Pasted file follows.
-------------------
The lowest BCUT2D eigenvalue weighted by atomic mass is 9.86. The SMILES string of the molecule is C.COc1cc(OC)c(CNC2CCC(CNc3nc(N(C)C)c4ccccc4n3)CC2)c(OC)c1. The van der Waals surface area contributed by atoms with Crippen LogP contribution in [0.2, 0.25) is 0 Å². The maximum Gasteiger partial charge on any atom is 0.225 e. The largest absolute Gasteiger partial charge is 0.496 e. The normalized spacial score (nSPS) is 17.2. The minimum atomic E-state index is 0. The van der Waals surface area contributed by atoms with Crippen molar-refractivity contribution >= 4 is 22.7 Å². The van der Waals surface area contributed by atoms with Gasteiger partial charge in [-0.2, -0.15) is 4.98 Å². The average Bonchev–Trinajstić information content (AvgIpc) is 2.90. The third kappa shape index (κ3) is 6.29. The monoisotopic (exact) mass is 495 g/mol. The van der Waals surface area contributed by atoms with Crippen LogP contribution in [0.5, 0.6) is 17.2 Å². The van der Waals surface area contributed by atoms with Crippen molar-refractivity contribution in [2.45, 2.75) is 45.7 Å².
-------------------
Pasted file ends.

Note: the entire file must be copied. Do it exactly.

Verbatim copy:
The lowest BCUT2D eigenvalue weighted by atomic mass is 9.86. The SMILES string of the molecule is C.COc1cc(OC)c(CNC2CCC(CNc3nc(N(C)C)c4ccccc4n3)CC2)c(OC)c1. The van der Waals surface area contributed by atoms with Crippen LogP contribution in [0.2, 0.25) is 0 Å². The maximum Gasteiger partial charge on any atom is 0.225 e. The largest absolute Gasteiger partial charge is 0.496 e. The normalized spacial score (nSPS) is 17.2. The minimum atomic E-state index is 0. The van der Waals surface area contributed by atoms with Crippen molar-refractivity contribution >= 4 is 22.7 Å². The van der Waals surface area contributed by atoms with Gasteiger partial charge in [-0.2, -0.15) is 4.98 Å². The average Bonchev–Trinajstić information content (AvgIpc) is 2.90. The third kappa shape index (κ3) is 6.29. The monoisotopic (exact) mass is 495 g/mol. The van der Waals surface area contributed by atoms with Crippen LogP contribution in [0.5, 0.6) is 17.2 Å². The van der Waals surface area contributed by atoms with Crippen molar-refractivity contribution in [2.45, 2.75) is 45.7 Å².